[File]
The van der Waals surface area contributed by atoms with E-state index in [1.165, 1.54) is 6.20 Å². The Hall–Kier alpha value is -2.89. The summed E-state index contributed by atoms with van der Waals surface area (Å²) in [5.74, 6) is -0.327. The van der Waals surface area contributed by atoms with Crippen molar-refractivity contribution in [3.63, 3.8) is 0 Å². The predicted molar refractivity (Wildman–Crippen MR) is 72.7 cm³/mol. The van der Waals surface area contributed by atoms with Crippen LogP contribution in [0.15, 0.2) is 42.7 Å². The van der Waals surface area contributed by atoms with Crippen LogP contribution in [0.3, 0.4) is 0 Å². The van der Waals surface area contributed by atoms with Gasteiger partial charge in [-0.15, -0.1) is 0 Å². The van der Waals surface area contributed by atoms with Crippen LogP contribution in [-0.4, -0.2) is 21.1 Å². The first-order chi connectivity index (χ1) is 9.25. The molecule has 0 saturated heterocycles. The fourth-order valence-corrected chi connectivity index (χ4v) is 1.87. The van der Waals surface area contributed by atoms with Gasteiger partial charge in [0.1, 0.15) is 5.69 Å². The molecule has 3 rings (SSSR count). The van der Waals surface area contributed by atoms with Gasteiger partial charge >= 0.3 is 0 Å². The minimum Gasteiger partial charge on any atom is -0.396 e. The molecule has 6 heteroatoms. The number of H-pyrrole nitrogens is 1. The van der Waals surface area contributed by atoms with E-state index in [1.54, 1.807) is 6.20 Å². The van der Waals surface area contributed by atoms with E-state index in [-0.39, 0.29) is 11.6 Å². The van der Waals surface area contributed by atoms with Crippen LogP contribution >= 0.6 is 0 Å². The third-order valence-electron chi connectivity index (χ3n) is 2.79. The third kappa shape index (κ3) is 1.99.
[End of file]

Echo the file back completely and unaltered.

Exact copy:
The van der Waals surface area contributed by atoms with E-state index in [1.165, 1.54) is 6.20 Å². The Hall–Kier alpha value is -2.89. The summed E-state index contributed by atoms with van der Waals surface area (Å²) in [5.74, 6) is -0.327. The van der Waals surface area contributed by atoms with Crippen molar-refractivity contribution in [3.63, 3.8) is 0 Å². The predicted molar refractivity (Wildman–Crippen MR) is 72.7 cm³/mol. The van der Waals surface area contributed by atoms with Crippen LogP contribution in [0.15, 0.2) is 42.7 Å². The van der Waals surface area contributed by atoms with Crippen LogP contribution in [0.3, 0.4) is 0 Å². The van der Waals surface area contributed by atoms with Gasteiger partial charge in [-0.15, -0.1) is 0 Å². The van der Waals surface area contributed by atoms with Crippen LogP contribution in [-0.4, -0.2) is 21.1 Å². The first-order chi connectivity index (χ1) is 9.25. The molecule has 0 saturated heterocycles. The fourth-order valence-corrected chi connectivity index (χ4v) is 1.87. The van der Waals surface area contributed by atoms with Gasteiger partial charge in [0.1, 0.15) is 5.69 Å². The molecule has 3 rings (SSSR count). The van der Waals surface area contributed by atoms with Gasteiger partial charge >= 0.3 is 0 Å². The minimum Gasteiger partial charge on any atom is -0.396 e. The molecule has 6 heteroatoms. The number of H-pyrrole nitrogens is 1. The van der Waals surface area contributed by atoms with E-state index in [1.54, 1.807) is 6.20 Å². The van der Waals surface area contributed by atoms with E-state index in [-0.39, 0.29) is 11.6 Å². The van der Waals surface area contributed by atoms with Crippen LogP contribution >= 0.6 is 0 Å². The third-order valence-electron chi connectivity index (χ3n) is 2.79. The third kappa shape index (κ3) is 1.99.